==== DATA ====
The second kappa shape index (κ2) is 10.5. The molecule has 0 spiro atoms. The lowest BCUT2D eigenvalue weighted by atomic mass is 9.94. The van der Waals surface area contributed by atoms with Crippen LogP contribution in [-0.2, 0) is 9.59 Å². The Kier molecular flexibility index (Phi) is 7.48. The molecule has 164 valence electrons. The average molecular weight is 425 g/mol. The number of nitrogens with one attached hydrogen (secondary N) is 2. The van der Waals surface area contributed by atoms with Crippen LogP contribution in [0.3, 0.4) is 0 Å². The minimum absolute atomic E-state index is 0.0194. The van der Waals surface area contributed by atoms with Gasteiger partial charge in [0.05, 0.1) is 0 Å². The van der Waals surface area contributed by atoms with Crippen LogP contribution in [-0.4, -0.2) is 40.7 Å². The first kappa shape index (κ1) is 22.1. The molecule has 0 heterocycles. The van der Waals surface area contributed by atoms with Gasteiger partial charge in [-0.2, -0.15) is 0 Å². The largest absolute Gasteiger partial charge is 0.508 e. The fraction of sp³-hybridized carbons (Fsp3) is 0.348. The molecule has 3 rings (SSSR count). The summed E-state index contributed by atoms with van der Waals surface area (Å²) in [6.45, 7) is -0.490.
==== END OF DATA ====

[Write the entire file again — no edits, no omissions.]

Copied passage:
The second kappa shape index (κ2) is 10.5. The molecule has 0 spiro atoms. The lowest BCUT2D eigenvalue weighted by atomic mass is 9.94. The van der Waals surface area contributed by atoms with Crippen LogP contribution in [-0.2, 0) is 9.59 Å². The Kier molecular flexibility index (Phi) is 7.48. The molecule has 164 valence electrons. The average molecular weight is 425 g/mol. The number of nitrogens with one attached hydrogen (secondary N) is 2. The van der Waals surface area contributed by atoms with Crippen LogP contribution in [0.3, 0.4) is 0 Å². The minimum absolute atomic E-state index is 0.0194. The van der Waals surface area contributed by atoms with Gasteiger partial charge in [0.05, 0.1) is 0 Å². The van der Waals surface area contributed by atoms with Crippen LogP contribution in [-0.4, -0.2) is 40.7 Å². The first kappa shape index (κ1) is 22.1. The molecule has 0 heterocycles. The van der Waals surface area contributed by atoms with Gasteiger partial charge in [-0.2, -0.15) is 0 Å². The largest absolute Gasteiger partial charge is 0.508 e. The fraction of sp³-hybridized carbons (Fsp3) is 0.348. The molecule has 3 rings (SSSR count). The summed E-state index contributed by atoms with van der Waals surface area (Å²) in [6.45, 7) is -0.490.